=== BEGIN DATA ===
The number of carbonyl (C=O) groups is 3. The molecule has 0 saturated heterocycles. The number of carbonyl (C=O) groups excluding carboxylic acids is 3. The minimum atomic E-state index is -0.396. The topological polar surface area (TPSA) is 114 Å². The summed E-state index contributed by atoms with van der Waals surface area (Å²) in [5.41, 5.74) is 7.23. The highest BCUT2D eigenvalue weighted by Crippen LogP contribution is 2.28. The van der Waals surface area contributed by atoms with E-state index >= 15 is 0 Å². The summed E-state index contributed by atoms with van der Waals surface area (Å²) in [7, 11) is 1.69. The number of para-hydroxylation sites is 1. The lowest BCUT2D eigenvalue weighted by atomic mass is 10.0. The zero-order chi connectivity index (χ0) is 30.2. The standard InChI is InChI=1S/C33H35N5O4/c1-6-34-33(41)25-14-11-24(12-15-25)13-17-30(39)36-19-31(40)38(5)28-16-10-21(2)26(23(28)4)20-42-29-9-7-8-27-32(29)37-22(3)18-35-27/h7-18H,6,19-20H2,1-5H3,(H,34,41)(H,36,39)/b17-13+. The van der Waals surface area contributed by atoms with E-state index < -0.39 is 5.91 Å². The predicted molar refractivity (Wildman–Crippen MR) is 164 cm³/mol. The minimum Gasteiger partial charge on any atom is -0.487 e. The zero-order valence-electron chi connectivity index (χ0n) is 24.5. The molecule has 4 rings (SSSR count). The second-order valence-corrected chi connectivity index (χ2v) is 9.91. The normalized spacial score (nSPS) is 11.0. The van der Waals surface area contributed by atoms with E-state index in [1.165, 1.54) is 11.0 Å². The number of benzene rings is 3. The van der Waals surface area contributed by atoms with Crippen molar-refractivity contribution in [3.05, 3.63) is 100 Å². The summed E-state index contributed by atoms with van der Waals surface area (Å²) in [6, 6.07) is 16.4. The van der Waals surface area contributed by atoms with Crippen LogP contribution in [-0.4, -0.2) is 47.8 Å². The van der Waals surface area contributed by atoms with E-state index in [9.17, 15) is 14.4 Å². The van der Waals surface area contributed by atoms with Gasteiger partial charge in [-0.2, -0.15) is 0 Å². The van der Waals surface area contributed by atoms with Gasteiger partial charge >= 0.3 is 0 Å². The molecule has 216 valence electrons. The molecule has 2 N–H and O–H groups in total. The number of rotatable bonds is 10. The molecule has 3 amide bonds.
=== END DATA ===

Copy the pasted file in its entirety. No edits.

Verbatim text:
The number of carbonyl (C=O) groups is 3. The molecule has 0 saturated heterocycles. The number of carbonyl (C=O) groups excluding carboxylic acids is 3. The minimum atomic E-state index is -0.396. The topological polar surface area (TPSA) is 114 Å². The summed E-state index contributed by atoms with van der Waals surface area (Å²) in [5.41, 5.74) is 7.23. The highest BCUT2D eigenvalue weighted by Crippen LogP contribution is 2.28. The van der Waals surface area contributed by atoms with E-state index >= 15 is 0 Å². The summed E-state index contributed by atoms with van der Waals surface area (Å²) in [7, 11) is 1.69. The number of para-hydroxylation sites is 1. The lowest BCUT2D eigenvalue weighted by atomic mass is 10.0. The zero-order chi connectivity index (χ0) is 30.2. The standard InChI is InChI=1S/C33H35N5O4/c1-6-34-33(41)25-14-11-24(12-15-25)13-17-30(39)36-19-31(40)38(5)28-16-10-21(2)26(23(28)4)20-42-29-9-7-8-27-32(29)37-22(3)18-35-27/h7-18H,6,19-20H2,1-5H3,(H,34,41)(H,36,39)/b17-13+. The van der Waals surface area contributed by atoms with E-state index < -0.39 is 5.91 Å². The predicted molar refractivity (Wildman–Crippen MR) is 164 cm³/mol. The minimum Gasteiger partial charge on any atom is -0.487 e. The zero-order valence-electron chi connectivity index (χ0n) is 24.5. The molecule has 4 rings (SSSR count). The second-order valence-corrected chi connectivity index (χ2v) is 9.91. The normalized spacial score (nSPS) is 11.0. The van der Waals surface area contributed by atoms with E-state index in [1.165, 1.54) is 11.0 Å². The number of benzene rings is 3. The van der Waals surface area contributed by atoms with Crippen molar-refractivity contribution in [3.05, 3.63) is 100 Å². The summed E-state index contributed by atoms with van der Waals surface area (Å²) in [6, 6.07) is 16.4. The van der Waals surface area contributed by atoms with Crippen LogP contribution in [-0.4, -0.2) is 47.8 Å². The van der Waals surface area contributed by atoms with E-state index in [9.17, 15) is 14.4 Å². The van der Waals surface area contributed by atoms with Gasteiger partial charge in [-0.2, -0.15) is 0 Å². The van der Waals surface area contributed by atoms with Gasteiger partial charge >= 0.3 is 0 Å². The molecule has 216 valence electrons. The molecule has 2 N–H and O–H groups in total. The number of rotatable bonds is 10. The molecule has 3 amide bonds.